Jackson, 2016 Charlotte Half Marathon

Written by Tammy Lowry, Jackson’s Mom
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At the age of 12, my son Jackson Lowry decided to join the Isabella Santos Foundation Dream Team.  The Dream Team trains together as a group to run a half marathon, supporting each other and raising funds for ISF and pediatric cancer.  November 2016 was his first half marathon, and he did a phenomenal job.  He politely reminds me every day that he beat me, and he is going to beat me again this year.  His motivation might be to beat his mother in a half marathon, but the biggest joy I embrace is how he is learning about fundraising and supporting our community when there are kids a little less fortunate.  But then something happens that reminds me – – he knows what that is like.  He knows how it is to fight a disease.  He has Type 1 Diabetes, and it haunts us when we least expect it.
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Last Saturday was a critical part of our half marathon training.  We were meeting for a group run that is 10 miles of the actual race course.  Unfortunately, Jackson had a cross country meet that morning with his middle school – so we both did not attend the group run.   Instead, we got up on Sunday and hit the streets at 7:45am to accomplish this run together.  There is a part of the half marathon course that is a huge hill on Providence Road.  Jackson and I both agreed that once we run that, we are golden.
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We start off with our run, and he is in high spirits.  He is directing me which route to go, which streets to run on.  He was so pumped.  We pull that hill on Providence Road and when we reached the top he started to slow down.  Now he fell behind me in pace.  We were only at 3 miles – – we had a long ways to go.  I kept looking back at him to see what was going on, and I looped back around.  His blood sugar dropped significantly and he was having a diabetic attack.  I pulled out a bag of energy beans because that is all I had on me at the time.  He ate the entire bag and felt better immediately.  But when you deal with blood sugar highs and lows – it affects your attitude, your mood, and your motivation.  He lost all motivation after his attack.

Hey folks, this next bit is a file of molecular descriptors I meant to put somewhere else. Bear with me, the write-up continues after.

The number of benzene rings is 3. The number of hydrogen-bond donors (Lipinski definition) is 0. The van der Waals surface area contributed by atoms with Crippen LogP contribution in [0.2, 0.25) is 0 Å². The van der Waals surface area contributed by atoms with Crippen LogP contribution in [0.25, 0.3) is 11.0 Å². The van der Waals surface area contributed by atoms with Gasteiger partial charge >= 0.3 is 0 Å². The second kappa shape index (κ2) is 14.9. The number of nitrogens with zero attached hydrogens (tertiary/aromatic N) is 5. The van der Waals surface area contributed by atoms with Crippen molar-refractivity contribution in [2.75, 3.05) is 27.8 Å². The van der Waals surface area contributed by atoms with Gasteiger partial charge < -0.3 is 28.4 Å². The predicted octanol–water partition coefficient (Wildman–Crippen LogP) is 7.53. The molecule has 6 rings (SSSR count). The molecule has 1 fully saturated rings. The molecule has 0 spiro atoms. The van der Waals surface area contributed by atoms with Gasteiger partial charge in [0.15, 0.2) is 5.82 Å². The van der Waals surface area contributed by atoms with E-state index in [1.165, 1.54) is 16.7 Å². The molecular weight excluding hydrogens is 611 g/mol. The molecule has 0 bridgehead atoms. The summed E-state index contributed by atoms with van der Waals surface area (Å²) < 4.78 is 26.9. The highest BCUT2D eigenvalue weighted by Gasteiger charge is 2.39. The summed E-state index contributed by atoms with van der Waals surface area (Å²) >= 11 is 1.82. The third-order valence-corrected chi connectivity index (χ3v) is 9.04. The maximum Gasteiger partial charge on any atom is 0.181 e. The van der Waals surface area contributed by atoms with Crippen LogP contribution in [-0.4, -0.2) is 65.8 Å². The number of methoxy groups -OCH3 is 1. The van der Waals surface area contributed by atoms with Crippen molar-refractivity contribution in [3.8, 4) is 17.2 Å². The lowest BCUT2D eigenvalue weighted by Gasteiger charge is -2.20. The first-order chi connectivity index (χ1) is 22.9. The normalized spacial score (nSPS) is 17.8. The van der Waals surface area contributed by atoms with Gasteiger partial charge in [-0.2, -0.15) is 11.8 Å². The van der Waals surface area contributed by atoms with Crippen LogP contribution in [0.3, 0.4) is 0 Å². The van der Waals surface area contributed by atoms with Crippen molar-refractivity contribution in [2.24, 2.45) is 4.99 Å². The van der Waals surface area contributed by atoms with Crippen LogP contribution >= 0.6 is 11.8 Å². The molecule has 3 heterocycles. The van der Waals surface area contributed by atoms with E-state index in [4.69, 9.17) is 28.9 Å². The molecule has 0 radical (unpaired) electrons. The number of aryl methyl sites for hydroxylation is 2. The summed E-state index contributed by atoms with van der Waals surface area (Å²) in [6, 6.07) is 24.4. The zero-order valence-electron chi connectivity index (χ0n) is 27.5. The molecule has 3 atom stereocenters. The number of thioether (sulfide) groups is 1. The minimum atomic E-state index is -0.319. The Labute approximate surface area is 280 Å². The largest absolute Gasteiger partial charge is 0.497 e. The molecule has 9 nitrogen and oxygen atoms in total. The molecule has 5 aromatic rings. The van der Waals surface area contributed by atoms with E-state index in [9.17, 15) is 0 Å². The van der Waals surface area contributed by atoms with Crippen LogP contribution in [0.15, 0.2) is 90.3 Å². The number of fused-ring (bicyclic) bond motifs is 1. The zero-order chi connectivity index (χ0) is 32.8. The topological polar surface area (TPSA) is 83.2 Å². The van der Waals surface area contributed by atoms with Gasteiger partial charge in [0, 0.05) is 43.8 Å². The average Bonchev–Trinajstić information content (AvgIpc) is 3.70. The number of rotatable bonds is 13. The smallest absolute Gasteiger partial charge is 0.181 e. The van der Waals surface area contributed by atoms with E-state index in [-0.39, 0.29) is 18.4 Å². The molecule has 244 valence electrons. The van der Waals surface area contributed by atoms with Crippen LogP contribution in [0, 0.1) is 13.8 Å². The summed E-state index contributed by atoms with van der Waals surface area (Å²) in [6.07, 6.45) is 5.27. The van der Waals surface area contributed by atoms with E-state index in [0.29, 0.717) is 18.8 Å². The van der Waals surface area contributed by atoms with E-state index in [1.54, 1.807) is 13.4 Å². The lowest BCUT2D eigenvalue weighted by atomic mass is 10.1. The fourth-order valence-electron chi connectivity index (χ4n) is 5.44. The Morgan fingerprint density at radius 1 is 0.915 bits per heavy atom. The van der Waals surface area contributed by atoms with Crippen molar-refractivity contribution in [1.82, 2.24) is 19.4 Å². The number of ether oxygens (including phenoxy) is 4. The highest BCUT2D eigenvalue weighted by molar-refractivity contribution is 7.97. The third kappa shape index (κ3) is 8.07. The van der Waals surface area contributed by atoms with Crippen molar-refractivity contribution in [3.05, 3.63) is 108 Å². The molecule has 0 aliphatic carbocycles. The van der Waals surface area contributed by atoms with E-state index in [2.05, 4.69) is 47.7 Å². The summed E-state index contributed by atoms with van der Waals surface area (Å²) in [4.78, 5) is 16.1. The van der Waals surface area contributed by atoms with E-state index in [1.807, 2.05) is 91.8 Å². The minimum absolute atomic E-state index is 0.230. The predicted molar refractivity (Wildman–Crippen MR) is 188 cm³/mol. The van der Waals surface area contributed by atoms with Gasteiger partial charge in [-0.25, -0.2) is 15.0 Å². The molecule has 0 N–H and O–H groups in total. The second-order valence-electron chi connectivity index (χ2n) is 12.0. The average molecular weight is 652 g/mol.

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As he looked at me completely wiped out, he told me to go ahead and run.  I was hesitant at first.  I ran ahead of him and I would circle back around to see how he was doing.  Then I finally kept on running but talked to him on the phone as I completed my 10 miles.  He walked it behind me, but he kept going.
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The entire time I thought – – what is he going to say to me when we meet back at my car?  Will he be defeated?  Will he be upset?  How do I handle this as his mom?  I certainly know that you have good runs and bad runs, but will he understand that?  He is only 13 years old.
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We get back to the car and he looks at me and says, “I will get it next time.”  Yes you will Jackson, yes you will.  This weekend, we have an 8 mile run, and I know he will do it.  His heart is full of motivation and he won’t quit.
– Tammy Lowry, Jackson’s Mom
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